The broad criteria included those participants whose personal physician had diagnosed them with Alzheimer's disease, and those who fell (over the course of the study, and remained) below widely-accepted cut-points for dementia on standard measures used in the study. The broad criteria also included people who were institutionalized (because dementia is the primary reason for institutionalization of elderly) and those whose families refused further participations (as dementia is often a reason for such refusal).
These broad criteria were used for the initial 5-year follow-up analysis, which showed positive trends but no statistically significant protection, because dementia was rare after only five years following the start of the study. These criteria were then used as "a priori" criteria in the 10-year follow-up analysis — meaning the researchers did not change the criteria to help or hurt their chances of finding an effect of the training. The preliminary findings announced at AAIC 2016 used the broad criteria and found a of a 33% reduction in risk.
This analysis is included in the final report. In addition, to be conservative, the researchers now highlight a new finding using narrower criteria for dementia. The narrower criteria limit dementia only to those participants whose personal physician had diagnosed them with Alzheimer's disease and those who fell (and remained) below widely-accepted cut-points for dementia on standard measures used in the study. With the narrower definition, the researchers still find substantially similar results – a 29% risk reduction in the speed of training group. Results in the other training groups (reasoning and memory) were not significant.
Showing that speed training protects against the onset of dementia using several definitions of dementia strengthens the result, by showing that the effect is not unique to only a specific set of dementia criteria.
Q: How do we know whether those who trained more actually got more benefit and weren’t just inclined to train more because they were already in better cognitive shape?
A: In the original study design, only participants who completed at least eight of the ten initial sessions of training were eligible to be randomized into booster sessions. About half of those participants were randomized into another four hours of training at the end of each of month 11 and month 35. In the preliminary findings (based on the broader definition of dementia), the researchers announced that the participants who got more training had a 48% lower risk of dementia as compared to the control group.
There were concerns that the better performance by those who did more speed of processing training might be due to the fact that these participants were randomized from those who had better completion records in the first phase of training, and, therefore, might already be in better cognitive condition. To unpack this result, in the published study, the researchers compare the dementia incidence rates of those who did the most training (13-18 sessions) across all three training arms, as well as against the control.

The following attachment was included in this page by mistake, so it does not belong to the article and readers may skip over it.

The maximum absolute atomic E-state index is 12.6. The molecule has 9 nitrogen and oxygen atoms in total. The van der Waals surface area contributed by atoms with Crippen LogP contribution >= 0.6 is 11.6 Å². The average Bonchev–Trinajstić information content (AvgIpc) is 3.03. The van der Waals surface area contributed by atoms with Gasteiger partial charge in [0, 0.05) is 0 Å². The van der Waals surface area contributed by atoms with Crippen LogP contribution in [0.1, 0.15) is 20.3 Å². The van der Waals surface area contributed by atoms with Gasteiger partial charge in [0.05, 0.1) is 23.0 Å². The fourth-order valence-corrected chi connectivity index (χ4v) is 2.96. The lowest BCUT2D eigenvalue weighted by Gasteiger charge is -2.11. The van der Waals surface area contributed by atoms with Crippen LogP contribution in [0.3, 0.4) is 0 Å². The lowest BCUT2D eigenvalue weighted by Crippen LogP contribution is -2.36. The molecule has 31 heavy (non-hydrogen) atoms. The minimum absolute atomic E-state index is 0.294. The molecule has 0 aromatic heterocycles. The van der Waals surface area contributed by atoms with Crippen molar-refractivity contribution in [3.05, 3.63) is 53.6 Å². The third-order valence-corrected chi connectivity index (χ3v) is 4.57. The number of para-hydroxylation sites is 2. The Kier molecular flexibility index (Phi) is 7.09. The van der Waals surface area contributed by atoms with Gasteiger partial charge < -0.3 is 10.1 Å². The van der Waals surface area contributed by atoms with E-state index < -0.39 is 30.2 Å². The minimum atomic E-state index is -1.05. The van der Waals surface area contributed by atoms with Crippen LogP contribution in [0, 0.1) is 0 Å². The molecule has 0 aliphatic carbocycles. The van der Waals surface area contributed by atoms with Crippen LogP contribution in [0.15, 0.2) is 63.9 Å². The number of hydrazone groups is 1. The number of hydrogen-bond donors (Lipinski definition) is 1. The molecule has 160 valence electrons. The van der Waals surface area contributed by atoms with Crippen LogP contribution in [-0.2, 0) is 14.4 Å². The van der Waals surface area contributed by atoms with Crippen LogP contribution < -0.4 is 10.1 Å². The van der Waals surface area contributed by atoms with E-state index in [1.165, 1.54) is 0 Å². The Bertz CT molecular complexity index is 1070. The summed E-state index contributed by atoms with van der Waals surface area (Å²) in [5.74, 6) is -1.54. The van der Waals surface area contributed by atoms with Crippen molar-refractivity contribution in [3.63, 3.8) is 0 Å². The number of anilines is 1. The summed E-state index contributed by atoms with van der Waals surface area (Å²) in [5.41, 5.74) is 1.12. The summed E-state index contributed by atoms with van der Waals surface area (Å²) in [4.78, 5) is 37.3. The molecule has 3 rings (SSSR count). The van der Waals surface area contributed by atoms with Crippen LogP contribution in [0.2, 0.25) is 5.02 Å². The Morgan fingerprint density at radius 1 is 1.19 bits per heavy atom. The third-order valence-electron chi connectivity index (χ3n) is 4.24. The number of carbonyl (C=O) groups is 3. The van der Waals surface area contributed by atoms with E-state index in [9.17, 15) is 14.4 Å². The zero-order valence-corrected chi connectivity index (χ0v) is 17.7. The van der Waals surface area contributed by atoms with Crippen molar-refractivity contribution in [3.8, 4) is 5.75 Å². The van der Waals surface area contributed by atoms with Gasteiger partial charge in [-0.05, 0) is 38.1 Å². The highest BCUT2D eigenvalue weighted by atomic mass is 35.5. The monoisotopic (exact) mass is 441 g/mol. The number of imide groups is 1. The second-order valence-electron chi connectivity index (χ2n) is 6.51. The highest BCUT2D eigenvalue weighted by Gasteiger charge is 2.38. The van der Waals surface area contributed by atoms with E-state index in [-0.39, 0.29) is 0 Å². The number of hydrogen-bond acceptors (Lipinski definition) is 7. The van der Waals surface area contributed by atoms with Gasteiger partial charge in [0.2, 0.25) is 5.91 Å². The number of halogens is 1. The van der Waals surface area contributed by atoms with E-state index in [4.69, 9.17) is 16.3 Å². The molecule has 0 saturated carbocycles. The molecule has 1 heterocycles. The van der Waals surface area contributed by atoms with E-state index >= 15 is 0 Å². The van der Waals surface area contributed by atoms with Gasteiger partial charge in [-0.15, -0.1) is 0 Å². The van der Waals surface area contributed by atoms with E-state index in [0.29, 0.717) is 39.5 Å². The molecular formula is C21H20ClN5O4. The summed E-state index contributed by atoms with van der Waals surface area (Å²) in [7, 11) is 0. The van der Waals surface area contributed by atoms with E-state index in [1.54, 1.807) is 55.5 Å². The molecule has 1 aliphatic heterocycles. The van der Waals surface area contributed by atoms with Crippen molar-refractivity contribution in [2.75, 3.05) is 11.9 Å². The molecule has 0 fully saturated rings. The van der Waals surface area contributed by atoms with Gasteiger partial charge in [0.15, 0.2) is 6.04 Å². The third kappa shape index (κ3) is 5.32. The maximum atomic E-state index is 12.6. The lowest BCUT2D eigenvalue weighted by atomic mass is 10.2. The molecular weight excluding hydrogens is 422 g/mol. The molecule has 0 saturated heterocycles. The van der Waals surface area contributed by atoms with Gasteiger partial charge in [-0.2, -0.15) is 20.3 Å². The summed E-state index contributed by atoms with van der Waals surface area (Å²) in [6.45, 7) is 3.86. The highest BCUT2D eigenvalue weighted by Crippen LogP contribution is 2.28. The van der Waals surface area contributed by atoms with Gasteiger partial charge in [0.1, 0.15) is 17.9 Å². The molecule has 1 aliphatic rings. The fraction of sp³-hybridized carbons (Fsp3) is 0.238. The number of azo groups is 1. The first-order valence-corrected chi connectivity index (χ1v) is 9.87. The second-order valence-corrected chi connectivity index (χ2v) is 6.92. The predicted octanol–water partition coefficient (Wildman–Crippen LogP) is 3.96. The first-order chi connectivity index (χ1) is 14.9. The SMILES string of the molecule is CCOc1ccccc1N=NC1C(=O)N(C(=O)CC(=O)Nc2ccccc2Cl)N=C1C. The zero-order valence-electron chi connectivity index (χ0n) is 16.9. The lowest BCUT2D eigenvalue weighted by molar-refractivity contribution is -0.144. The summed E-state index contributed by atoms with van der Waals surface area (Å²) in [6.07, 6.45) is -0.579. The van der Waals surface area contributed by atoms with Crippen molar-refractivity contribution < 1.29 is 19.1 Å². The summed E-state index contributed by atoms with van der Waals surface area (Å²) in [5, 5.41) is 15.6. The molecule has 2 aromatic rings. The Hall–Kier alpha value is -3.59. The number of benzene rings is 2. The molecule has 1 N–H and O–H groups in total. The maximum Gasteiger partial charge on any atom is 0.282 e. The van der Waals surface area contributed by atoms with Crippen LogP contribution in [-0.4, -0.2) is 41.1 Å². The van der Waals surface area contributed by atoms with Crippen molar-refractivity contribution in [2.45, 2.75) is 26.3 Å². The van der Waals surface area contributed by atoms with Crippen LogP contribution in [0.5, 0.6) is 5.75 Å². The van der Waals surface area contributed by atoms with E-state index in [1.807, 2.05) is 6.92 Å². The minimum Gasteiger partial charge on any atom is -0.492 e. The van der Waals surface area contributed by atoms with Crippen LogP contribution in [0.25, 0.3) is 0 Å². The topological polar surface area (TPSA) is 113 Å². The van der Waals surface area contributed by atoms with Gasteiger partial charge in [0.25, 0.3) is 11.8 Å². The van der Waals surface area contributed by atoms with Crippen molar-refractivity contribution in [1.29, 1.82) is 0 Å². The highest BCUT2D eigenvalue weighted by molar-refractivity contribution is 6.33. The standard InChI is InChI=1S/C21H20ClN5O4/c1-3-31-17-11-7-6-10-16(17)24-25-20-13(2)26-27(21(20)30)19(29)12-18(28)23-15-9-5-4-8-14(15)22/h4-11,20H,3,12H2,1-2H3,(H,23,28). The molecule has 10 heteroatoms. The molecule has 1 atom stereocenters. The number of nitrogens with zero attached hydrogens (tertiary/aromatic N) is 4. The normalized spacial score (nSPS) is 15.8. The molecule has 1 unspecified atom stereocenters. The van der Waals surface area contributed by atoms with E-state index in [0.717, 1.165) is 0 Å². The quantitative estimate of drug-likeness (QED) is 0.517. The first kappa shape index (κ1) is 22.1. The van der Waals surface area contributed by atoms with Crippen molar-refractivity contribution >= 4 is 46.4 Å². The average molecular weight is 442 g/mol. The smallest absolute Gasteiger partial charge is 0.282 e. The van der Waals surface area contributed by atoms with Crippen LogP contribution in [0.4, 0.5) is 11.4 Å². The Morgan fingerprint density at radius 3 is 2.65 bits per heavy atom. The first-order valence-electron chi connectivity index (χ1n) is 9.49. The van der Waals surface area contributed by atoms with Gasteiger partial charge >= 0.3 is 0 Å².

They found the incident rate of dementia for those who completed the most sessions in speed training (at 5.9 percent) was 45 percent lower than the control (at 10.8 percent); 42 percent lower than the incidence rate for those who did the most memory training (at 10.1 percent); and 39 percent lower than the incidence rate for those who did the most reasoning training (at 9.7 percent).
Q: Should this intervention be widely adopted? How does a 29% risk reduction compare to what we see from other health interventions that have become widely adopted?
A: Another finding in the newly published study is that the speed training intervention is actually more effective at reducing a health risk than some commonly prescribed drugs.
The published study creates context for the size of the risk reduction found from speed training, by comparing it to the effectiveness of taking blood pressure medicine in reducing the risk for major cardiovascular events (e.g, heart failure and stroke). They find the risk reduction of speed training for dementia is 2-4 times greater than the risk reduction of hypertension medicine for major cardiovascular events. This suggests that medical providers should pay attention to plasticity-based brain training as a new type of therapeutic that can deliver significant clinical benefits.
Q: How important is the social aspect of attending a class which was a part of the speed of processing training in this study?
A: All three training groups were assigned to on-site small classes that met twice a week for 10 weeks. Those who participated in booster training, also completed four additional classroom sessions in each of month 11 and month 35. This leads some to wonder how important the social activity was in the intervention. However, all three groups attended classes, but only one — speed training — had a significant reduction in dementia. This suggests that the social aspects of the classes are not themselves the cause of the effect.